Although described with reference to hydrogen peroxide, using other peracids and peroxy vapors, and mixtures of such vapors with each other and other compounds is also contemplated. Peracetic acid has been found to be a particularly effective antimicrobial either alone or in combination with hydrogen peroxide.
 Although described in terms of a control system, it is to be appreciated that the same peroxide vapor concentration monitoring technique can also be used to measure concentrations of peroxide vapor for other reasons. For example, it can be used to measure the concentration of peroxide vapor in the ambient atmosphere of a facility in which peroxide is being used. The monitored concentration can be used to sound a warning in response to the monitored concentration of peroxide exceeding preselected safety limits for the personnel in the facility.
 The invention has been described with reference to the preferred embodiments. Obviously, modifications and alterations will occur to others upon reading and understanding the preceding detailed description. It is intended that the invention be construed as including all such modifications and alterations insofar as they come within the scope of the appended claims or the equivalents thereof.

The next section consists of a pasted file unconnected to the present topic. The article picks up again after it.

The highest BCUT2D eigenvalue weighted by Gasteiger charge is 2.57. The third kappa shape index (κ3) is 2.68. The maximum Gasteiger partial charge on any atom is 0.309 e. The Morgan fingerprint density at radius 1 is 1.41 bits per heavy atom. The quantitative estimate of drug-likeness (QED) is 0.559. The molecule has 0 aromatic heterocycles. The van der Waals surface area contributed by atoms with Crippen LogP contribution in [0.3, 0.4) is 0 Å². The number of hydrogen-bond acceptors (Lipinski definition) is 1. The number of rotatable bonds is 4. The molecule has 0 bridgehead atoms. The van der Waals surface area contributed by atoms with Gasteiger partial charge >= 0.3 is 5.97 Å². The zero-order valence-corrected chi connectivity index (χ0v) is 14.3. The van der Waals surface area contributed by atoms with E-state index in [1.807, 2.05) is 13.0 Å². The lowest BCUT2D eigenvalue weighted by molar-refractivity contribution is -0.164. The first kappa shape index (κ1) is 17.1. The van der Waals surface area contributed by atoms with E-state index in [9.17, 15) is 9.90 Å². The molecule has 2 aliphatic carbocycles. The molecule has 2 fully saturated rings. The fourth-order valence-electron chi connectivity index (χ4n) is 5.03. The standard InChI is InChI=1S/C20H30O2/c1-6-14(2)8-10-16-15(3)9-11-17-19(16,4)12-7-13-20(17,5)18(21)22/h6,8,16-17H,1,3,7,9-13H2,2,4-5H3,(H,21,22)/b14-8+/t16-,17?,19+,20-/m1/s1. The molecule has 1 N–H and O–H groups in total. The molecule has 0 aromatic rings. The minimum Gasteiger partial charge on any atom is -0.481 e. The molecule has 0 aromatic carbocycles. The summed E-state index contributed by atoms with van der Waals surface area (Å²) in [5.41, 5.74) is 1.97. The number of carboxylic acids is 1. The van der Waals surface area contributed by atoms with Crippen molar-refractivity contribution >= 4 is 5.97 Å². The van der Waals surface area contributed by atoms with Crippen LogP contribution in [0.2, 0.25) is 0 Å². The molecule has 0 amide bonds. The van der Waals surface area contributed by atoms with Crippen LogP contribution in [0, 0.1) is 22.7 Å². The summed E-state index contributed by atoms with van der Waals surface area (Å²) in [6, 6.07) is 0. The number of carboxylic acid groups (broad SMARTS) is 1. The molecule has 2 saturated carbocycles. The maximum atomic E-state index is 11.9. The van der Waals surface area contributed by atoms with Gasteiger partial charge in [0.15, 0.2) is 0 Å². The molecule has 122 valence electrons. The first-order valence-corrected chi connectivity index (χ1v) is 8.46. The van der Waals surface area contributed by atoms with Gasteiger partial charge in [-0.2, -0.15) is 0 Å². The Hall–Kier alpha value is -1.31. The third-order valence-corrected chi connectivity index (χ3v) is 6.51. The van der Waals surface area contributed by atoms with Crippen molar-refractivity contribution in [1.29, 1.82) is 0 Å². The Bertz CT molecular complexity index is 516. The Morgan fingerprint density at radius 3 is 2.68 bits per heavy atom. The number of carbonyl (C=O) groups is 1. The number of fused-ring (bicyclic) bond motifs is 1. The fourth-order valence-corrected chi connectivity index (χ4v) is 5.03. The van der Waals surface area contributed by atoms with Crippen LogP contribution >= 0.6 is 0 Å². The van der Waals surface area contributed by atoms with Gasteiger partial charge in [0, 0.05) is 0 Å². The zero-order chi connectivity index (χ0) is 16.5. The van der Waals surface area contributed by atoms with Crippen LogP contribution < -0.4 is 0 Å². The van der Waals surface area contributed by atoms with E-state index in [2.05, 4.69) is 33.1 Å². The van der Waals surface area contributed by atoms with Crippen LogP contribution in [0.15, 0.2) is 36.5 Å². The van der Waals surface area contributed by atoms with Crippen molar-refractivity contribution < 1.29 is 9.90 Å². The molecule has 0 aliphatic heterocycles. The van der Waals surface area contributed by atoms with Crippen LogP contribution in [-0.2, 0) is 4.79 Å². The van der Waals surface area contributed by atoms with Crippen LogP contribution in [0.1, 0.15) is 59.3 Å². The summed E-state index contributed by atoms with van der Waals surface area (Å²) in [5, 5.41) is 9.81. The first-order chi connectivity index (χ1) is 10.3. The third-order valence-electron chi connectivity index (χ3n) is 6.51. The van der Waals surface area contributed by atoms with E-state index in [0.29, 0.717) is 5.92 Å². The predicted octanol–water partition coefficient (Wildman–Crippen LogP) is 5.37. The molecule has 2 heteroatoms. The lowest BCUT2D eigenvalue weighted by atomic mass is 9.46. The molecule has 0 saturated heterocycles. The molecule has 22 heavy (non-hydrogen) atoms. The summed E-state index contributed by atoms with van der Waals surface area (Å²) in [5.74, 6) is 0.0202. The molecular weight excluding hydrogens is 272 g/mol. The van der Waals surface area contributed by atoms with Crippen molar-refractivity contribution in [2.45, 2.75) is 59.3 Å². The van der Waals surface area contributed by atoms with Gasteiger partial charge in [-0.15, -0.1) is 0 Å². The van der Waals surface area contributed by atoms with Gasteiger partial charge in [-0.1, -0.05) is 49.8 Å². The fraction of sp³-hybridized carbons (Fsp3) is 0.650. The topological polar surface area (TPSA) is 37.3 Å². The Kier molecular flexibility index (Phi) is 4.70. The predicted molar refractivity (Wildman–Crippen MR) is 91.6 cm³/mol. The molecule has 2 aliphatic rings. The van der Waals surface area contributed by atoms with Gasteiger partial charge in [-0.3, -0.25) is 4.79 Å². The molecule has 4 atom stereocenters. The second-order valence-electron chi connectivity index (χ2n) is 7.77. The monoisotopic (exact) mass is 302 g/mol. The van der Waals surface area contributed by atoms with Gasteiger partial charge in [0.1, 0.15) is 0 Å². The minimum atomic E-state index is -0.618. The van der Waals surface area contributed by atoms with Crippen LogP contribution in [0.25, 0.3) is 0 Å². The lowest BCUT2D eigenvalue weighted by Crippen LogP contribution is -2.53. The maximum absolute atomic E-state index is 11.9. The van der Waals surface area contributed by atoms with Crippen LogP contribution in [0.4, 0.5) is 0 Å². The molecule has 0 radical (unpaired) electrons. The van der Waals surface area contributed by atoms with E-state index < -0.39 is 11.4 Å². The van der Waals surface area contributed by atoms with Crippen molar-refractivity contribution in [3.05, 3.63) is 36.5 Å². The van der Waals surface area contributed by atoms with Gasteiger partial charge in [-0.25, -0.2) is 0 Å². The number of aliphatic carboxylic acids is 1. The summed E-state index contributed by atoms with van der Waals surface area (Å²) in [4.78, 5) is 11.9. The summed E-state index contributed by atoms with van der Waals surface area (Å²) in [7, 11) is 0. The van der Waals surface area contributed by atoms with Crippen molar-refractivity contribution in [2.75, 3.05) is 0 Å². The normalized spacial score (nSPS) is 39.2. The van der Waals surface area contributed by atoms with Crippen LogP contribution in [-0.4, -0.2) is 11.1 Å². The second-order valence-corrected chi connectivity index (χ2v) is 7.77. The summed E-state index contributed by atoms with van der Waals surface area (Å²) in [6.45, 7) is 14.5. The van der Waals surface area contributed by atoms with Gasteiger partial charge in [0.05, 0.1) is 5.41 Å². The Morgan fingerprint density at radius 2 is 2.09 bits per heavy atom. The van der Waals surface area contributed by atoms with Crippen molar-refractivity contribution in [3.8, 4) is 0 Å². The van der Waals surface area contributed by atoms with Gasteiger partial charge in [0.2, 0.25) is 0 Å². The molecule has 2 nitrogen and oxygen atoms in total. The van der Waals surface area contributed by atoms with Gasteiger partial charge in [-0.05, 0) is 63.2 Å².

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|U.S. Classification||422/28, 422/82.12, 422/116, 422/22, 422/32, 422/4, 422/62, 422/119, 422/298, 422/307, 422/305, 422/82.05, 422/82.09|
|International Classification||G01N21/31, A61L2/20, G01N21/35, A61L9/02, A61L2/28, G01N33/00, A61L2/24|
|Cooperative Classification||G01N33/006, A61L2/208, G01N21/3504, G01N2021/3148, A61L9/02, A61L2/28, A61L2202/122, A61L2202/14, A61L2/24|
|European Classification||A61L2/20H, G01N21/35B, A61L9/02, A61L2/24, A61L2/28, G01N33/00D2D4Z1|
|Oct 7, 2002||AS||Assignment|
Owner name: STERIS INC., CALIFORNIA
Free format text: ASSIGNMENT OF ASSIGNORS INTEREST;ASSIGNOR:MCVEY, IAIN F.;REEL/FRAME:013371/0496
Effective date: 20020709
|Dec 13, 2007||AS||Assignment|
Owner name: AMERICAN STERILIZER COMPANY,OHIO
Free format text: ASSIGNMENT OF ASSIGNORS INTEREST;ASSIGNOR:STERIS INC.;REEL/FRAME:020234/0745
Effective date: 20071127
|Jul 2, 2010||FPAY||Fee payment|
Year of fee payment: 4
|Jul 2, 2014||FPAY||Fee payment|
Year of fee payment: 8